The Private Life of Chairman Mao by Zhisui Li, Arrow pounds 9.99. Whilst assiduously abolishing the privacy of his citizens, Mao enjoyed the busiest and most private life in China. In a splendid memoir which bears direct comparison with Lord Moran on Churchill, Mao's personal doctor here spills the rice on his old employer's habits, hobbies, moods, diet, pharmacology, diseases and sex-life. Comparisons with other leaders are irresistible. Mao's diary was organised around his insatiable sexual appetite (like JFK); all his specially grown food was pre-tasted (like Stalin); he had a custom-built bed (like de Gaulle); he worked at night and slept by day (like Churchill); he seemed peculiarly "devoid of human feeling, incapable of love, friendship or warmth" (like Franco); he had an undescended testicle (like Hitler?).
So I Am Glad by A L Kennedy, Vintage pounds 5.99. Kennedy is a Scots writer with a previous novel and two story collections to her name. This second novel earned a Scottish Book of the Year Award and confirms her quality. Jennifer, a voice-over artist (she also voices the story), is house-sharing with other young and chronically miserable singles when an uninvited, fortyish house-guest, Martin, turns up with amnesia and an oddly archaic way of speaking. He promptly upsets all Jennifer's carefully maintained defences, moving her to face up to her own sexual hang-ups and embark on a quasi-metaphysical voyage around Martin himself and his seemingly absurd fantasies. The conundrum is that the lodger, given who he is (or thinks he is), makes a less fascinating character than he should while Jennifer, conversely, is much more interesting than she thinks she is.
Accountable to None: the Tory Nationalisation of Britain by Simon Jenkins, Penguin pounds 7.99. In 1896, as now, 12,000 citizens were involved in supervising London. The difference? Then, all were elected; now, fewer than 2,000 are. Jenkins is a turning worm, a self-confessed member of the Thatcher/Major Quangocracy, but now cheesed off with the myriad important (or self-important) Boards and Commissions he sits or has sat on. After analysing Thatcher as a dictator by instinct but a radical only in rhetoric, he proceeds to look at the practical effects of 17 years of "new" Tory rule on the public weal. Most notable is the centralisation of power (what Jenkins deplores as "nationalisation"), whose most egregious aspect is the proliferation of unelected, can-carrying "agencies". Their purpose may have been to bring an auditing culture to officials but, if you happen to be a minister, they give the lucky bonus of protecting you from the very responsibility you were elected to bear.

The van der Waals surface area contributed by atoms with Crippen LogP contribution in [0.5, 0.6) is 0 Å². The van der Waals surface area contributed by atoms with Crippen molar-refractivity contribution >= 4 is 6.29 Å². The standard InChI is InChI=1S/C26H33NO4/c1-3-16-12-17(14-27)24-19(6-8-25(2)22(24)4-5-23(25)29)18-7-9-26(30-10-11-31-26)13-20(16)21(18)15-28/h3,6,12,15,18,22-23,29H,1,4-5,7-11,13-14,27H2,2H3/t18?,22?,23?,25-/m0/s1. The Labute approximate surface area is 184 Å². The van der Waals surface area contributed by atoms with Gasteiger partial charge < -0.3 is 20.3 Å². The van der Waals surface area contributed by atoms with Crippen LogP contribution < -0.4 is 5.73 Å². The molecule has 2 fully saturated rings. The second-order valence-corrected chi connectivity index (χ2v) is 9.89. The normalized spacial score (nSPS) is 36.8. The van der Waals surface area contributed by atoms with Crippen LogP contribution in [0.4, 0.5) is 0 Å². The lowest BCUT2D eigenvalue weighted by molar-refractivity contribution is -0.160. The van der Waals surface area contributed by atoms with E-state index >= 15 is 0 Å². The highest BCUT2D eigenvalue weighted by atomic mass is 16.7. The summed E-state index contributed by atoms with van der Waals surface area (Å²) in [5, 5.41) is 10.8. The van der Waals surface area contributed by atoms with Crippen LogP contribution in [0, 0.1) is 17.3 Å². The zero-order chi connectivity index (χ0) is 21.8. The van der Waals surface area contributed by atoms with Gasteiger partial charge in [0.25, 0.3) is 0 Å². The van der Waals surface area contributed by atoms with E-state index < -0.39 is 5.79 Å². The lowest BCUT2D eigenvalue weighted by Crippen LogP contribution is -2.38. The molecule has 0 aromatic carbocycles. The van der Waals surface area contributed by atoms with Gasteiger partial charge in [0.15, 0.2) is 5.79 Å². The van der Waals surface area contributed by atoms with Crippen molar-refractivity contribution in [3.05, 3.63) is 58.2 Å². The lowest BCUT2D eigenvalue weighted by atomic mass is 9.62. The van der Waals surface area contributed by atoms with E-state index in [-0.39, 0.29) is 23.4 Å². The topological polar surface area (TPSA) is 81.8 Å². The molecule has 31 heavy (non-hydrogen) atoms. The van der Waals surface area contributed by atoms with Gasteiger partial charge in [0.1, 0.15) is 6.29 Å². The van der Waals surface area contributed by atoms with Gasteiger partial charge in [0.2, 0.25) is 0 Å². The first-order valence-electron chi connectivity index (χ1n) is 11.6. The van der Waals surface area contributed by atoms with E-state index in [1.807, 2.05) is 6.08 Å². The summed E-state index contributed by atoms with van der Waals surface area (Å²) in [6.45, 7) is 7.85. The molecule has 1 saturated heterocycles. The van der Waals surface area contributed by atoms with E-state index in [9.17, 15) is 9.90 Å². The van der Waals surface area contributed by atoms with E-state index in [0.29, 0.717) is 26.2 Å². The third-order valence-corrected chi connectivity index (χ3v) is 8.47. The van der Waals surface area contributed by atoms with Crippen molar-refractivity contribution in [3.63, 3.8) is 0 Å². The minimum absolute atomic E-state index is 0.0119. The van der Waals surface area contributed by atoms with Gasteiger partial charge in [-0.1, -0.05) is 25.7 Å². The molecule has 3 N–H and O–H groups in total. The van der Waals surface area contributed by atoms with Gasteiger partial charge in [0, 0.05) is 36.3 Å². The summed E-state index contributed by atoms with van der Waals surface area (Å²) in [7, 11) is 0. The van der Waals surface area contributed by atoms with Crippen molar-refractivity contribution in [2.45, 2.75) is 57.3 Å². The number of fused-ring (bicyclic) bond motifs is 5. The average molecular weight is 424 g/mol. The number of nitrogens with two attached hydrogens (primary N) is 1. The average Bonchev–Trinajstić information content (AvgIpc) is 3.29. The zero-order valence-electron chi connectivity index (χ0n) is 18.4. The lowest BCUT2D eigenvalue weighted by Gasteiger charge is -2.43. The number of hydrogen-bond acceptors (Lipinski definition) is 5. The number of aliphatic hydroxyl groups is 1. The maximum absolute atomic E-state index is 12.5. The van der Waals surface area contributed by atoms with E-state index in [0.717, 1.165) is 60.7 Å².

Tom Paine: A Political Life by John Keane, Bloomsbury pounds 8.99. To anyone (like me) who began to think about politics in the late 1960s, Tom Paine feels like a contemporary. A witty and instinctive - if conceited - radical, Paine loved to shock. He believed that every generation must claim its own future and not be restrained by dead traditions, and he was also everyone's idea of an activist: a demonstrator, pamphleteer and compulsive traveller. As patron saint of the Sixties counterculture, he was overshadowed by his equally unorthodox contemporary William Blake. But Blake is of much less practical use than the Paine who emerges from this action-packed and vividly atmospheric biography.
The Wrong Girl by Nick McDowell, Sceptre pounds 5.99. Some first novelists strain to make you like their characters, but the reverse is true of this one, who seems to be staking out his territory as an English Irvine Welsh. McDowell's people - the moronic minicab-driving rapist, the quack doctor running an Aegean health farm as a vehicle for his voyeurism, the bulimic fantasist who hires a contract killer to stiff her own child-abusing father - are all in their ways mad and bad, the more so for taking themselves very seriously. McDowell displays considerable skill in manipulating three diverse and vivid narrative voices.
Between Hopes and Memories: A Spanish Journey by Michael Jacobs, Picador pounds 8.99. Most tourists to Spain don't care what goes on behind the Costa. Jacobs does, but his enthusiasm has a light touch about it. Starting out from the Escorial, he takes us on a leisurely journey through the "real" Spain, not particularly seeking the soul of the place, but allowing curiosity to lead where it will. In Madrid, there's Europe's oldest tobacco factory and, in Toledo, the setting for a scene in Bunuel's Tristana. We pay a not wholly reverent visit to Goya's Zaragoza birthplace and, in the Basque country, squirrel for traces of Victor Hugo. Down in Granada, we observe the return of Islam and in Andalusia, visit the former British enclave of Rio Tinto, where the zinc came from and where a corner of a foreign field is still forever East Molesley. And much, much more.
The Greeks pioneered the study of weather, but by the Middle Ages supernatural rather than scientific explanations were found for meteorological phenomena. The superstition that the bright moon blighted young shoots went unchallenged until the 19th century, when Francois Arago established the link between frost and lack of cloud-cover (hence a bright moon). How Weather Works (Thames and Hudson pounds 6.95) charts man's fascination with, and dependence upon, weather prediction. Above: a 15th-century Italian representation of the Sun, with strange pagan undertonesReuse content